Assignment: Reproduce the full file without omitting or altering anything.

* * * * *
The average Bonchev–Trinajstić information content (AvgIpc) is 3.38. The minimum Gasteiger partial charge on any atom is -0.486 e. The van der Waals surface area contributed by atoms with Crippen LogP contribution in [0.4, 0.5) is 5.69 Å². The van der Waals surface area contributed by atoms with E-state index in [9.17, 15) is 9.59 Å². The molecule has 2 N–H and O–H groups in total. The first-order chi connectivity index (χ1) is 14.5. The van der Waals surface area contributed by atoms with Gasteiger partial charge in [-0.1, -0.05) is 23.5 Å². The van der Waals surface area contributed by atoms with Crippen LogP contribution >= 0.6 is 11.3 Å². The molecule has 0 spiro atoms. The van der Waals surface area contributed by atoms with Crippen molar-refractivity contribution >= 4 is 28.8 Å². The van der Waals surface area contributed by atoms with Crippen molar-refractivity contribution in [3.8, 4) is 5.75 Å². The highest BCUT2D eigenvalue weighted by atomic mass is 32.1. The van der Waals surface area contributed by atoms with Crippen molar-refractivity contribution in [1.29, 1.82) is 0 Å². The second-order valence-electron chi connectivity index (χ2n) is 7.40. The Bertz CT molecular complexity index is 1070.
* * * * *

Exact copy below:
The average Bonchev–Trinajstić information content (AvgIpc) is 3.38. The minimum Gasteiger partial charge on any atom is -0.486 e. The van der Waals surface area contributed by atoms with Crippen LogP contribution in [0.4, 0.5) is 5.69 Å². The van der Waals surface area contributed by atoms with E-state index in [9.17, 15) is 9.59 Å². The molecule has 2 N–H and O–H groups in total. The first-order chi connectivity index (χ1) is 14.5. The van der Waals surface area contributed by atoms with Gasteiger partial charge in [-0.1, -0.05) is 23.5 Å². The van der Waals surface area contributed by atoms with Crippen LogP contribution >= 0.6 is 11.3 Å². The molecule has 0 spiro atoms. The van der Waals surface area contributed by atoms with Crippen molar-refractivity contribution >= 4 is 28.8 Å². The van der Waals surface area contributed by atoms with Crippen molar-refractivity contribution in [3.8, 4) is 5.75 Å². The highest BCUT2D eigenvalue weighted by atomic mass is 32.1. The van der Waals surface area contributed by atoms with Crippen molar-refractivity contribution in [1.29, 1.82) is 0 Å². The second-order valence-electron chi connectivity index (χ2n) is 7.40. The Bertz CT molecular complexity index is 1070.